For their musical concoctions, the talented mixologists behind Pink Martini keep to the most intoxicating melodies, just the right parts of glee and longing, and always an unfailing beat. Need a taste? Angle up to the Adrienne Arsht Center for the Performing Arts Knight Concert Hall, where America’s biggest little orchestra, with its soul in the symphony hall and its heart in a lounge, will perform on Saturday, February 11.
Led by founder and mood-meister Thomas Lauderdale at the piano and spotlighting China Forbes on vocals, the group from Portland, Oregon, has been crossing multiple genres like musicians without borders since 1994.
Whether serving up the classics or originals in jazz, pop, and world sounds, Pink Martini has a wily way of reviving vintage tunes and burnishing newly minted songs for a pedigreed glow. Forbes and guest vocalists sing beyond its repertoire in English but also in Spanish, French, and Italian, which Lauderdale points out was not uncommon for American pop singers in the 1950s and 1960s. Add to that Japanese, Romanian, and Turkish, and if you’d like a ditty in Farsi or Croatian, why, they’ve got that, too.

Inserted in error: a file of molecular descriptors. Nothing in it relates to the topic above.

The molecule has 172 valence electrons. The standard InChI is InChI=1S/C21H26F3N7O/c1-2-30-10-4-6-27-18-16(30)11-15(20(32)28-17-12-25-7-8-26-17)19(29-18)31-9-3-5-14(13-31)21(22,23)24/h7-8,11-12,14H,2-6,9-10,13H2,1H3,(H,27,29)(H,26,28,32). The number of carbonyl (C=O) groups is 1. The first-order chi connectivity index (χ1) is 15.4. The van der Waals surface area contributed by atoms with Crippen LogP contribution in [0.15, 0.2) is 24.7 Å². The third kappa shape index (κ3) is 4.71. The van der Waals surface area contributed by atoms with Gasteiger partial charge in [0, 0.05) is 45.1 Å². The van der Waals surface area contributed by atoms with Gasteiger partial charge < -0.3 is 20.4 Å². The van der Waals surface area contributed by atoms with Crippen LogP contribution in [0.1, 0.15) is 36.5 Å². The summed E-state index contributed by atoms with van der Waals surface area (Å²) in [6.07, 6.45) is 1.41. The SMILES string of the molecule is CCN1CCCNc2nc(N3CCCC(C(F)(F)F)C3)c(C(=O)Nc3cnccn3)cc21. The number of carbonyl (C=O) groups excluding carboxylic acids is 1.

Their signature song, "Sympathique," boasts lyrics en français. It was featured on the band’s first and same-named 1997 album, an equally happy home for Ravel’s “Bolero” and Cuban composer Ernesto Lecuona’s “Andalucía” alongside the band’s take on “Que Será Será (‘Whatever Will Be Will Be’)” and film-noir import “Amado Mío (‘My Beloved’).” The Forbes-Lauderdale “Sympathique” landed like an anthem in France, nominated for a national award and adopted by striking workers, its Gallic nonchalance announcing a hankering to resist work and forget the world while blowing smoke rings.
The group upholds Lauderdale’s notion that Pink Martini rolls on as if the United Nations had a house band. That’s true due to their polyglot songbook and the universal equity they’ve upheld from the start. Their origin story entails a fight for civil rights in Portland when Lauderdale rustled up his first combo to entertain at progressive political events. That displayed spunk — not to mention sparkle — when he recruited the Del Rio Triplets, senior sirens at the guitar, and slipped on a cocktail dress to glamour things up.
From Austin, Texas, Forbes reflects on being on the road so much, especially from the moment pandemic conditions eased. “It’s difficult for me now that I have a 13-year-old son,” she admits, missing mothering him and the comforts of their Portland home, a quirky nest where she plays her piano and composes. “But touring is the best way to share our work. People just don’t buy that many albums anymore. And this lets us bring the fans the musical intimacy we cherish.” Even at the larger venues, the band likes to keep the groove cozy, welcoming audience participation and opening up for requests.